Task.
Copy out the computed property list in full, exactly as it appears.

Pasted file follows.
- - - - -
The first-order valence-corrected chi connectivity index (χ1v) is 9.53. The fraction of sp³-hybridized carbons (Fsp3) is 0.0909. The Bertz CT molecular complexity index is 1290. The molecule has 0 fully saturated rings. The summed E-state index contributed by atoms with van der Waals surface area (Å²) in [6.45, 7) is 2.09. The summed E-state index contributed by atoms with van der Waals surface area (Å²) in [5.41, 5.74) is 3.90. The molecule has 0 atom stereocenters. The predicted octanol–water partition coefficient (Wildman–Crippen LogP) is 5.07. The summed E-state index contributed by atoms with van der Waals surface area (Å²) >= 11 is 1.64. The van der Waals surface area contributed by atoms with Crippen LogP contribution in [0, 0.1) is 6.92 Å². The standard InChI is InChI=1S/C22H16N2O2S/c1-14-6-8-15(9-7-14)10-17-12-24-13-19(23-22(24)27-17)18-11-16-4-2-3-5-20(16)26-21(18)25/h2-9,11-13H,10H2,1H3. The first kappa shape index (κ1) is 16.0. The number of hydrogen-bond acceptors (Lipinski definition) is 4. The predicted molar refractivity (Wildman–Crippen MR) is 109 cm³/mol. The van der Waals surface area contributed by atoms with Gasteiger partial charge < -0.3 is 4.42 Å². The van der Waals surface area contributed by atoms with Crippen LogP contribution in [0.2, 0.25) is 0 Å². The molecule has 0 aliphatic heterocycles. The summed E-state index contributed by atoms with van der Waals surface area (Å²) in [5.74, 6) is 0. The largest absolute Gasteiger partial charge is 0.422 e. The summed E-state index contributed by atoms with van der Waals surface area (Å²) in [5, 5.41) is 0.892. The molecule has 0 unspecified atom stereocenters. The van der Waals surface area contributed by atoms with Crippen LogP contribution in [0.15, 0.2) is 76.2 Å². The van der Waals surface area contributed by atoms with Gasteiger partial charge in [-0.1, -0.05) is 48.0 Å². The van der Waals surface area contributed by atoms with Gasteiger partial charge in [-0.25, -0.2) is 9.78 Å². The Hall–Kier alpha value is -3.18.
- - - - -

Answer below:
The first-order valence-corrected chi connectivity index (χ1v) is 9.53. The fraction of sp³-hybridized carbons (Fsp3) is 0.0909. The Bertz CT molecular complexity index is 1290. The molecule has 0 fully saturated rings. The summed E-state index contributed by atoms with van der Waals surface area (Å²) in [6.45, 7) is 2.09. The summed E-state index contributed by atoms with van der Waals surface area (Å²) in [5.41, 5.74) is 3.90. The molecule has 0 atom stereocenters. The predicted octanol–water partition coefficient (Wildman–Crippen LogP) is 5.07. The summed E-state index contributed by atoms with van der Waals surface area (Å²) >= 11 is 1.64. The van der Waals surface area contributed by atoms with Crippen LogP contribution in [0, 0.1) is 6.92 Å². The standard InChI is InChI=1S/C22H16N2O2S/c1-14-6-8-15(9-7-14)10-17-12-24-13-19(23-22(24)27-17)18-11-16-4-2-3-5-20(16)26-21(18)25/h2-9,11-13H,10H2,1H3. The first kappa shape index (κ1) is 16.0. The number of hydrogen-bond acceptors (Lipinski definition) is 4. The predicted molar refractivity (Wildman–Crippen MR) is 109 cm³/mol. The van der Waals surface area contributed by atoms with Gasteiger partial charge < -0.3 is 4.42 Å². The van der Waals surface area contributed by atoms with Crippen LogP contribution in [0.2, 0.25) is 0 Å². The molecule has 0 aliphatic heterocycles. The summed E-state index contributed by atoms with van der Waals surface area (Å²) in [5.74, 6) is 0. The largest absolute Gasteiger partial charge is 0.422 e. The summed E-state index contributed by atoms with van der Waals surface area (Å²) in [5, 5.41) is 0.892. The molecule has 0 unspecified atom stereocenters. The van der Waals surface area contributed by atoms with Crippen LogP contribution in [0.15, 0.2) is 76.2 Å². The van der Waals surface area contributed by atoms with Gasteiger partial charge in [-0.1, -0.05) is 48.0 Å². The van der Waals surface area contributed by atoms with Gasteiger partial charge in [-0.25, -0.2) is 9.78 Å². The Hall–Kier alpha value is -3.18.